Drones begin operational missions with HM Coastguard for the first time this year, joining manned helicopters, aeroplanes, boats and cliff rescue teams on lifesaving missions at sea and over land in North Wales.
The first unmanned aerial vehicle to be used is a Schiebel S-100 drone, which was trialled a year ago during the first easing of pandemic restrictions. The UAV will fly from the HM Coastguard helicopter base at Caernarfon. The aircraft will also participate in a series of major training exercises with other emergency services teams.
During a phase of operational integration, the drone, operated by Bristow Helicopters Ltd, had already flew in formation alongside both the HM Coastguard S92 helicopter from Caernarfon (also operated by Bristow), and HM Coastguard’s King Air surveillance aircraft, operated by 2Excel Aviation.
Claire Hughes, the Director of Her Majesty’s Coastguard, said: “Summers on the coast are always busy and we will continue to use technology which could potentially save lives. When every minute saved can prove the difference between life and death, technology like this has a vital role to play in those moments alongside our helicopters, coastguard rescue teams and our partners from the RNLI.”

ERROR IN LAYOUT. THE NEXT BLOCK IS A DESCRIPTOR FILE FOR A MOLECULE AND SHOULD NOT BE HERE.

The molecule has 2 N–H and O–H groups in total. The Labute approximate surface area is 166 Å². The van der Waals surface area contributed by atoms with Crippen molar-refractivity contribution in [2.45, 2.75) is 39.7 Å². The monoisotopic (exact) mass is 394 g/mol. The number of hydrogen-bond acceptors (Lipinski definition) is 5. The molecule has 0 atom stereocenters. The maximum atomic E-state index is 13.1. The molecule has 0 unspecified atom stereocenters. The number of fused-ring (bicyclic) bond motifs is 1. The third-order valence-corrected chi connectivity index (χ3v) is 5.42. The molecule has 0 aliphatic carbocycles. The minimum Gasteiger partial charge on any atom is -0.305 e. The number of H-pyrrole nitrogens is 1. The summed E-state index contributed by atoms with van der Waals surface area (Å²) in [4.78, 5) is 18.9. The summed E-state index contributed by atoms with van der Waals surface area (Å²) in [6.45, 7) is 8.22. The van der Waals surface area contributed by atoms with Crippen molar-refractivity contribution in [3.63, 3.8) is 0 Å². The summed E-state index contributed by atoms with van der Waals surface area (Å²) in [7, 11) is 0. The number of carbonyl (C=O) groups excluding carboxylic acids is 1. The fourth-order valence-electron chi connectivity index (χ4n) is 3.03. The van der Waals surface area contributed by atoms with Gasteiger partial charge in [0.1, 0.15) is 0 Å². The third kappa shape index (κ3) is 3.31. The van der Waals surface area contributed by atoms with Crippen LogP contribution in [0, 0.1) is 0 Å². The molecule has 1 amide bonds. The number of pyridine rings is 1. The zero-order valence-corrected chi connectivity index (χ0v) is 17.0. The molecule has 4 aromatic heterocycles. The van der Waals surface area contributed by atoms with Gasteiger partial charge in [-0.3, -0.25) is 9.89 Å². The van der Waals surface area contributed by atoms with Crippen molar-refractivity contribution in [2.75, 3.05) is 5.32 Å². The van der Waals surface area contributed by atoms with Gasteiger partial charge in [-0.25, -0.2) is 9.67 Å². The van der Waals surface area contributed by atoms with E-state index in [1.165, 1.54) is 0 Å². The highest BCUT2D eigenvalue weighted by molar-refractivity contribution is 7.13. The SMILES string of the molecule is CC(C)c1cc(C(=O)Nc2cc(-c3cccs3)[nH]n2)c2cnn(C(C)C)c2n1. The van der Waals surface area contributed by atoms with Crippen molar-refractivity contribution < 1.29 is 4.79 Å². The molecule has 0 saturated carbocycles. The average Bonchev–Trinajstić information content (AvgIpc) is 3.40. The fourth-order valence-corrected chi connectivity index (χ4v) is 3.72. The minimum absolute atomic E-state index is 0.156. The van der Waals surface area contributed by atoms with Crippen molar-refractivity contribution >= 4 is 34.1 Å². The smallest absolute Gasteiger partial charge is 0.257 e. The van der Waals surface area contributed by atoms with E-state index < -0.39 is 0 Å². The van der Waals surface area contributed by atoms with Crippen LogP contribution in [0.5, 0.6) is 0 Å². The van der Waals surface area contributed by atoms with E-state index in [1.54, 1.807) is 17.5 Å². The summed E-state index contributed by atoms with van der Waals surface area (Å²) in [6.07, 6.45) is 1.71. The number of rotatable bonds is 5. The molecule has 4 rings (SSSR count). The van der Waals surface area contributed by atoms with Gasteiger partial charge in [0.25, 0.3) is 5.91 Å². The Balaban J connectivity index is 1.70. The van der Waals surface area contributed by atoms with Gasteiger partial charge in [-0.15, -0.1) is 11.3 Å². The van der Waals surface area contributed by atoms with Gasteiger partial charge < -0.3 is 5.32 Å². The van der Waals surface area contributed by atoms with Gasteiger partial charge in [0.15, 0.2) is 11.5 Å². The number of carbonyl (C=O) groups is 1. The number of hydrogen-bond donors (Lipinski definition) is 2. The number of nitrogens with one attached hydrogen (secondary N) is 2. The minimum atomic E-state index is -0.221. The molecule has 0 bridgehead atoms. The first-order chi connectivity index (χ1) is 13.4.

Commenting on the historical importance of the new aircraft, Neil Ebberson, Director UK Search and Rescue at Bristow, added: “Flying the Schiebel S-100 remotely piloted system alongside our manned aircraft from Caernarfon and the 2Excel surveillance aeroplane was a landmark for the HM Coastguard air search and rescue service.
“While we regularly train with both the 2Excel fixed wing crews and our Caernarfon based S92 crews, this was the first time the three aircraft types had operated [together] in the same airspace. Integrating fully into rescue missions alongside HM Coastguard’s manned aircraft, vessels and vehicles will further prove the capability of the drone and extend the reach of the air rescue service.”
Bristow undertook two years of trials and testing before introducing the Schiebel S-100. The drone is being used as a safety overwatch and monitoring aircraft. Remotely piloted aircraft are expected to ‘play a key role’ when UKSAR2G, the second-generation of search and rescue service, is due to begin operations in 2024.
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